Quality of life for insatiable hopheads living in Florida has improved substantially within the last few months. A colossal beer from San Diego's Stone Brewing has entered the local market, leaving a mass of traumatized taste buds in its wake. Stone's website describes Ruination IPA as "a liquid poem to the glory of the hop, so called because of the ruinous effect on your palate." And let me assure you, this is not a clever marketing statement; it's the honest truth.
Hops are female flowers from the plant Humulus lupulus, which are used in brewing to add aroma and bitterness. Alpha acids in resin secreted by the hops are mostly responsible for the bitter taste and subsequent IBU (International Bitterness Units) rating. On average, most brews rate between 15 and 45 IBUs. Stone Ruination has over 100 IBUs. To achieve this catastrophic bitterness, Ruination IPA is brewed with high alpha acid Columbus and Centennial hops and then finished with a hearty Centennial dry hopping to enhance the brew's Humulus lupulus smells and add another layer of aggression to the brew's overall flavor.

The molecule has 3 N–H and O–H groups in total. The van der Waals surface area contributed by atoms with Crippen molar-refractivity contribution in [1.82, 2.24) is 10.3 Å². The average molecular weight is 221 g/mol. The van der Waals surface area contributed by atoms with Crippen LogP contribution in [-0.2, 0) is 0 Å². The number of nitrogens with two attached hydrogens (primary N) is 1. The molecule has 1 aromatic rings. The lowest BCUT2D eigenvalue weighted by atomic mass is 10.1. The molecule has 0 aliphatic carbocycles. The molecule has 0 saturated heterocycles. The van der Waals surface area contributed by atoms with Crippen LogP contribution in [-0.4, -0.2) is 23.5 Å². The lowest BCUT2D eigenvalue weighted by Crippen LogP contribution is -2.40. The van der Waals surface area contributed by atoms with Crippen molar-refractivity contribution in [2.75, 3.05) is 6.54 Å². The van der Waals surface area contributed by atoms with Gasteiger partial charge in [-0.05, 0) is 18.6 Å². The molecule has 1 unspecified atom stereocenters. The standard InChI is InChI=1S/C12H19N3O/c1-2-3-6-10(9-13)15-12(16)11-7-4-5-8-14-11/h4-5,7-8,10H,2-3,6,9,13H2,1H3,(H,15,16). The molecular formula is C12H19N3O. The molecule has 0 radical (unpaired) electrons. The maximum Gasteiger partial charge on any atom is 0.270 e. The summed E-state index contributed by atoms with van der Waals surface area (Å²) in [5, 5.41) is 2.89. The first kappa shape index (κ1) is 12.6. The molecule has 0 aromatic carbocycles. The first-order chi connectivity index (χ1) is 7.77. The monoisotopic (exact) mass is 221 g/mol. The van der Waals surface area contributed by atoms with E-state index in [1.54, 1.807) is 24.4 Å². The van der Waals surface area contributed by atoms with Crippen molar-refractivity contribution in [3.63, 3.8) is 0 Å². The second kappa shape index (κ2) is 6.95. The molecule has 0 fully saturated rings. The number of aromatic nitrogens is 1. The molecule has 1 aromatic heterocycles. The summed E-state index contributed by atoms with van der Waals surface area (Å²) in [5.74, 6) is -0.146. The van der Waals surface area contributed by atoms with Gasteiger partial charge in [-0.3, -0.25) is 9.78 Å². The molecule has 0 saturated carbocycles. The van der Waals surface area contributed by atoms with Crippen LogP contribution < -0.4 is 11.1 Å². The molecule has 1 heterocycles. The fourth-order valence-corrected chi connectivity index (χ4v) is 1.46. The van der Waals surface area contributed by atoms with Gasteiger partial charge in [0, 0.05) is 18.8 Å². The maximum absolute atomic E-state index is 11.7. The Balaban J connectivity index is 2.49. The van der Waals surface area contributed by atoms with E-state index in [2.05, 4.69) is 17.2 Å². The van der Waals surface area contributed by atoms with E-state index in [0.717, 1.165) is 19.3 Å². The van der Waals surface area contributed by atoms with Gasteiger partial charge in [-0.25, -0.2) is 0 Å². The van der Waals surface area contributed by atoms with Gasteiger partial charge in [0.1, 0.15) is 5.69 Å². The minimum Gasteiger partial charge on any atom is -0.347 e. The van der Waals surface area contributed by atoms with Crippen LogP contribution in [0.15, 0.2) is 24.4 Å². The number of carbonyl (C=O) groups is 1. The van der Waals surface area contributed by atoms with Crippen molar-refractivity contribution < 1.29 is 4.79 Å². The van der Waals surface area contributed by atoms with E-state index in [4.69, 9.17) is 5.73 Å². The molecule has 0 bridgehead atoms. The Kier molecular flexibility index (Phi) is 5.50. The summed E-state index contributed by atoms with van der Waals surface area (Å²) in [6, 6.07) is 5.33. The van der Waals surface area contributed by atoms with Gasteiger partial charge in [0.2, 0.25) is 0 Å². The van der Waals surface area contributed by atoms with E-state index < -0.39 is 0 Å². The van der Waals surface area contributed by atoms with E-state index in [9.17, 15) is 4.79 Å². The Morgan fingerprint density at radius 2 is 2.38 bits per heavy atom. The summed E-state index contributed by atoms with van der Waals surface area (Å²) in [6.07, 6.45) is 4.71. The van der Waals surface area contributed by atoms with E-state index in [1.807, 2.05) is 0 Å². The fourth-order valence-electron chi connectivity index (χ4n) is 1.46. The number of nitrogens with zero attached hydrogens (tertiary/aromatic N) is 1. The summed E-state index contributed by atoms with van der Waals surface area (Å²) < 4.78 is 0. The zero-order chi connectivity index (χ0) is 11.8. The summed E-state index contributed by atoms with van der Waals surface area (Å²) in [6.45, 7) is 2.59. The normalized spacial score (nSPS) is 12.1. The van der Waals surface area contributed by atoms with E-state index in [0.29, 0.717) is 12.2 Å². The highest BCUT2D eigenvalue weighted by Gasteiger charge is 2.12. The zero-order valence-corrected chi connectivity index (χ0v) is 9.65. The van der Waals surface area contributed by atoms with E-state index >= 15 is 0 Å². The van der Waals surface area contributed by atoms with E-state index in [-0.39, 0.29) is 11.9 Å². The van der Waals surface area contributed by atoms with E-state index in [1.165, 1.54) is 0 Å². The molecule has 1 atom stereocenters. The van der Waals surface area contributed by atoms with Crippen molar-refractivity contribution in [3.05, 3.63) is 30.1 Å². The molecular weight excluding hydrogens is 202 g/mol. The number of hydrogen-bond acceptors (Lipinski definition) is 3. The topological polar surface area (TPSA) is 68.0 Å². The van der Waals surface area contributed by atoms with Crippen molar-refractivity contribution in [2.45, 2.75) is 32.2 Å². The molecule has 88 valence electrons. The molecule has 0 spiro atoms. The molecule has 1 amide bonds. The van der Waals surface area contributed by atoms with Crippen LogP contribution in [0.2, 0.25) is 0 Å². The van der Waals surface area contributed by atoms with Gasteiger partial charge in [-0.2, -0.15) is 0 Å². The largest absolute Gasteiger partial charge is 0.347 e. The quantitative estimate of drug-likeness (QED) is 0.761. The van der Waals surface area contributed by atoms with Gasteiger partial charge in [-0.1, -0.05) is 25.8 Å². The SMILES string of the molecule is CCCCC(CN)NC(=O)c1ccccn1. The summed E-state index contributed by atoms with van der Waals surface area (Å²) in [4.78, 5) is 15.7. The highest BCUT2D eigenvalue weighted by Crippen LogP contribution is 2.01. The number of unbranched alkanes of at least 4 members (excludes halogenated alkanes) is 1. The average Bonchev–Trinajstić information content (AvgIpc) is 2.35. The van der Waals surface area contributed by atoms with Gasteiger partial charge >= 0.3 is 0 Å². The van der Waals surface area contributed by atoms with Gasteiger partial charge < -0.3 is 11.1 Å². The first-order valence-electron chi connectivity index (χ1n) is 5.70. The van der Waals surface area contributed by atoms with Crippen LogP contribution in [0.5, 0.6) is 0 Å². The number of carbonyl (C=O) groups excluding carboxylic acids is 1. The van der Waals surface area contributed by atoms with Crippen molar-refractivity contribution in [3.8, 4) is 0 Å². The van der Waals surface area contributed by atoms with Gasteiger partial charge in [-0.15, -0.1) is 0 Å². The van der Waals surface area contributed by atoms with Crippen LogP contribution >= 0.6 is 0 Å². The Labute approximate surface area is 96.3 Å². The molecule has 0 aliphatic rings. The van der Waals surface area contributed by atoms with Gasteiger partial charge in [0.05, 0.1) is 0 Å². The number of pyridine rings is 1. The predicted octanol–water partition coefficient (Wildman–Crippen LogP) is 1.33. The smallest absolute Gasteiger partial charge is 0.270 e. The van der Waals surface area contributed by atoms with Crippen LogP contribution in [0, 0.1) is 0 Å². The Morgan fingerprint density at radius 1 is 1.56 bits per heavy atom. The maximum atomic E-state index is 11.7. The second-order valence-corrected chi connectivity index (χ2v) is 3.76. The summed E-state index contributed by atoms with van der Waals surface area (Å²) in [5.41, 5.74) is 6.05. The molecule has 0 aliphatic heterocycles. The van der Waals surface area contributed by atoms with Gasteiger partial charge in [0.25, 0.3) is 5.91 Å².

Now, let's talk IPA (India Pale Ale): Back in the day when Britain was flexing authority over other parts of the globe, hops were used as a natural preservative, ensuring ales brewed at home would reach the final destination in colonial India without becoming spoiled. This act of beer preservation gave rise to the India Pale Ale style, which was later adopted by American breweries — like Stone — and produced in mutant batches of bitter delight. These extra strength IPAs are labeled Double IPA or Imperial IPA. With its massive dose of hops, Stone Ruination definitely receives the big, bad Double/Imperial rating.